My latest reading of George Marsden’s Jonathan Edwards: A Life concerned Edwards’ dispute with Charles Chauncy about the Great Awakening, as well as Edwards’ attempts to exercise church discipline over some men who were behaving inappropriately.
Edwards was a big fan of the Great Awakening because he viewed it as a great work of God. Numerous people were becoming passionate about spiritual things, and they were turning their lives over to Christ. Prayers were being answered. During one period of time in which a revival was taking place, no one got sick.
And yet, according to some, the Great Awakening had downsides. People were becoming proud on account of their visions. People were challenging their spiritual authorities, accusing them of not being spiritual enough. There was a feeling that anyone (including women, gasp!) could preach. A growing interest in religion brought one depressed man to suicide, as he obsessed about hell and despaired that God would save him. And, in the eyes of Charles Chauncy, there was an emphasis on emotionalism at the expense of rationality, and Chauncy did not see anything holy about exciting base passions.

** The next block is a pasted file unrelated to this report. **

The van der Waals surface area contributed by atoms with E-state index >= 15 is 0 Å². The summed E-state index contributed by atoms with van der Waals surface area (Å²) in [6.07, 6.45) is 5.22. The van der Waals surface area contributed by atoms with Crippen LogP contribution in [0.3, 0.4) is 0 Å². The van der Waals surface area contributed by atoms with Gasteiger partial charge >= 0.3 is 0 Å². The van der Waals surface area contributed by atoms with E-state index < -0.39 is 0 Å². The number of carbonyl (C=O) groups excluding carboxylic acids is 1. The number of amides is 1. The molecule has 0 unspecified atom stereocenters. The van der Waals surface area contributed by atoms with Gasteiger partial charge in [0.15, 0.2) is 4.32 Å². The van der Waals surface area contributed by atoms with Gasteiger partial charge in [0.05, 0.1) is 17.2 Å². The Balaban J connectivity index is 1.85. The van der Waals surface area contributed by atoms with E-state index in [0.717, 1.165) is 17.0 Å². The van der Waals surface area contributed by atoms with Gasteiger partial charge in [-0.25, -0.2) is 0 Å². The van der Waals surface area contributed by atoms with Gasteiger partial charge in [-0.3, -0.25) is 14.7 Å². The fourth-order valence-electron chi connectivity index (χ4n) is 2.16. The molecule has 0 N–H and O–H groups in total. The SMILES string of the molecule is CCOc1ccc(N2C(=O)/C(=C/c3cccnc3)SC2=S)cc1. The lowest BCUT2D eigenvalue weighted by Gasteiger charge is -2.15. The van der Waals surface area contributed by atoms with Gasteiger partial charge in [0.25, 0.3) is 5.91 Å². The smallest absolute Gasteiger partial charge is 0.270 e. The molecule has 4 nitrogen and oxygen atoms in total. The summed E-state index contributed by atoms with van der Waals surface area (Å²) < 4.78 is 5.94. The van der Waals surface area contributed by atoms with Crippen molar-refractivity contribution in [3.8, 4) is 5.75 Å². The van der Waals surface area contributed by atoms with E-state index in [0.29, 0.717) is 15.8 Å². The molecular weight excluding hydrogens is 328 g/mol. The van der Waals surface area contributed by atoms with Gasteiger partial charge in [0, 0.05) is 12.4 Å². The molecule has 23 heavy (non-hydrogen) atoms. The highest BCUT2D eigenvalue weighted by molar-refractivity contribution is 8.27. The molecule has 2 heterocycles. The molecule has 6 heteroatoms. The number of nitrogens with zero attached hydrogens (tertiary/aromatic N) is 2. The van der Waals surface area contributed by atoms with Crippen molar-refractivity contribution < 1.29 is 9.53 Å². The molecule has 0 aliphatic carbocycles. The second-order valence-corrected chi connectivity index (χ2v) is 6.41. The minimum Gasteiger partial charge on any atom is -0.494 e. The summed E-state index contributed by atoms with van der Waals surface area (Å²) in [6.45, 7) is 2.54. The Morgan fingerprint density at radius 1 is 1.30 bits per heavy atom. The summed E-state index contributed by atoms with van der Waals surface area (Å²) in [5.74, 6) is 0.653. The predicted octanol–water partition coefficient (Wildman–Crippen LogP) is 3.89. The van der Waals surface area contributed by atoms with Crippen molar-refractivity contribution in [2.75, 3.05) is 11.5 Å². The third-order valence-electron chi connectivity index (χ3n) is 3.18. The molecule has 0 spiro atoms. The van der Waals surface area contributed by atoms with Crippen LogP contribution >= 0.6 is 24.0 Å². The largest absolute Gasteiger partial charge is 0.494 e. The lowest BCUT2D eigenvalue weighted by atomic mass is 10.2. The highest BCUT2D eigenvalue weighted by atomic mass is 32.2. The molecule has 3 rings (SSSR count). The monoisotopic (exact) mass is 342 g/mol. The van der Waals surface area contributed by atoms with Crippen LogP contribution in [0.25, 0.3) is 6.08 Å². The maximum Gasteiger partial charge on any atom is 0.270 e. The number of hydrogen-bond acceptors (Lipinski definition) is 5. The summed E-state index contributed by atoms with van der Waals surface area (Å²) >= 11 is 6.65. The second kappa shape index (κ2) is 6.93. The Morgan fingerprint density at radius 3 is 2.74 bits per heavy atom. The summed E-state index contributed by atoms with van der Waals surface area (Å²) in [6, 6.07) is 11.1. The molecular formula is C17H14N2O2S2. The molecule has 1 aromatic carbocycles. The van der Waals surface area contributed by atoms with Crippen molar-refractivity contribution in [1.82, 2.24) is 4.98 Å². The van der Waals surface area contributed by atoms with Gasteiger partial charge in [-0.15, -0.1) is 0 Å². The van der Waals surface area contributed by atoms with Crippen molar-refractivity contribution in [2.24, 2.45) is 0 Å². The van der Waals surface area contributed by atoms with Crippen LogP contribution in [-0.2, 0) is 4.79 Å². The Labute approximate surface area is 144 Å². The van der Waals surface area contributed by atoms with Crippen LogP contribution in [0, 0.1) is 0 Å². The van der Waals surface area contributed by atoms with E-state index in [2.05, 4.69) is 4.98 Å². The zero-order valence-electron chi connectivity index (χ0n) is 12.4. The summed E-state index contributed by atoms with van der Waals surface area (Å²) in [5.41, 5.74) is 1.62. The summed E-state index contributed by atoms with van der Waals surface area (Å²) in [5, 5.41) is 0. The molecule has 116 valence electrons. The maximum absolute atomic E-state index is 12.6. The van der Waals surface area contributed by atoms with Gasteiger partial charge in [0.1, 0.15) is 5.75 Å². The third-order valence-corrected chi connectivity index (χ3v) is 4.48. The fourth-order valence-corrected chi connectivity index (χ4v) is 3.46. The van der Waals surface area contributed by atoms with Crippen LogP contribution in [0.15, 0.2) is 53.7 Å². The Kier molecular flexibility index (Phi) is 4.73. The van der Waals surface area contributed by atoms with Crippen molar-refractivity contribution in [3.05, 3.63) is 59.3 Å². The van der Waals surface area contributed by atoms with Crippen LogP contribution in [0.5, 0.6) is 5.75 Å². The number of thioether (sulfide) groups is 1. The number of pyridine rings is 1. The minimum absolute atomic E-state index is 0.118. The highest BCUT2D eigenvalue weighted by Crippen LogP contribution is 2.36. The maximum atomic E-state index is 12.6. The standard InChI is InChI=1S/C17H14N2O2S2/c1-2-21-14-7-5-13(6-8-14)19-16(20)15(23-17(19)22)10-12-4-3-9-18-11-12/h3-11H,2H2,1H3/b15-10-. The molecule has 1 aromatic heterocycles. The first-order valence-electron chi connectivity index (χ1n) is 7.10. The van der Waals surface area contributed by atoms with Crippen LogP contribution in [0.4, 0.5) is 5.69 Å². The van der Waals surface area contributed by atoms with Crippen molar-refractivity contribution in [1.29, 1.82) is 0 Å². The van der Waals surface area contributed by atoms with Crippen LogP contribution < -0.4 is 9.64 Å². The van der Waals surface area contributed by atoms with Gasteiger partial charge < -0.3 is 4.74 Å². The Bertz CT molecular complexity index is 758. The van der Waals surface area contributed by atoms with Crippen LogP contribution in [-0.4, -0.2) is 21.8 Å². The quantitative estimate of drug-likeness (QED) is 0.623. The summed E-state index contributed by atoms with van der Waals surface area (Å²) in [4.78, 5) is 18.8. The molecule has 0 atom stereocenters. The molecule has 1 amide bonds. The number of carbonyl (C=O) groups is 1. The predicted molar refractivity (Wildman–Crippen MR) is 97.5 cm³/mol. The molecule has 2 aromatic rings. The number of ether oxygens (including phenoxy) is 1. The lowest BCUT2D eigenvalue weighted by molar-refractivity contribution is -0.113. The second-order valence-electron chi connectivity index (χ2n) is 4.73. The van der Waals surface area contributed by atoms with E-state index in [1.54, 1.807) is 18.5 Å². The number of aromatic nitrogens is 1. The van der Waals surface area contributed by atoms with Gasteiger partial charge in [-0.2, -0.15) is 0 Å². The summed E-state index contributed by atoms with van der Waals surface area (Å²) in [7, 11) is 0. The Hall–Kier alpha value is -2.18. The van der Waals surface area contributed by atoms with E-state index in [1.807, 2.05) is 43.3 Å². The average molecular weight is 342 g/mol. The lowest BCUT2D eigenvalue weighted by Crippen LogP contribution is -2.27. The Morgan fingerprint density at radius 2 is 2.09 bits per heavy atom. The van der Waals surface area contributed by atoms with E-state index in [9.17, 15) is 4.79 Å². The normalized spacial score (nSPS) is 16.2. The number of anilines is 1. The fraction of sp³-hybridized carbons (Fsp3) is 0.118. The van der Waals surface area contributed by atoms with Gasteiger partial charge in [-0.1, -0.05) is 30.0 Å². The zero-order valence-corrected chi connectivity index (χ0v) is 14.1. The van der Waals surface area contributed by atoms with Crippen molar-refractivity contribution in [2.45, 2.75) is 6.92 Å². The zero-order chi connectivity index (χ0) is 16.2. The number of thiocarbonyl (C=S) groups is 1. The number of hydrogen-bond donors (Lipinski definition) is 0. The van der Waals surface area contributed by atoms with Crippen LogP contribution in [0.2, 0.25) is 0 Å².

Edwards shared a number of these concerns, for he supported humility and respect for authority. Edwards wrote a book, Religious Affections, that argued that what was truly important was a changed life, not visions. But Edwards differed from Chauncy in that Edwards believed that the Great Awakening truly was a work of God that was bringing about conversions, that its problems were marginal, and that the affections were an important aspect of spirituality—-that God touched people’s emotions. How could Edwards think this, when he himself was quite reserved—-he was the type you would expect not to support hysterical outbursts of emotion? Moreover, as Chauncy himself pointed out, Edwards extensively drew from philosophy and rationality. Why would this guy support the Great Awakening?
I think that the answer is that Edwards himself valued a deep emotional connection with God, and he had this at times when he took his solitary trips into nature. His initial experience of this, for him, helped to seal his conversion. Edwards still recognized that he was not the most joyful and demonstrative person in the world, which was why he admired his wife. But he still valued the emotional aspect of religion, and, of course, he thought that Christians should be excited by a movement that entailed so many people converting to Christ, whatever the movement’s flaws.
On church discipline, essentially, there were people who were making sexual jokes and were sexually harassing young women, plus they disdained authority. Edwards sought to hold them accountable publicly. He was criticized for this because many believed that he was making a mountain out of a molehill, and also that he should have confronted them privately at first, in accordance with Matthew 18. But Edwards’ response was that these men were having a pernicious influence on the public level, and so he had to deal with them publicly.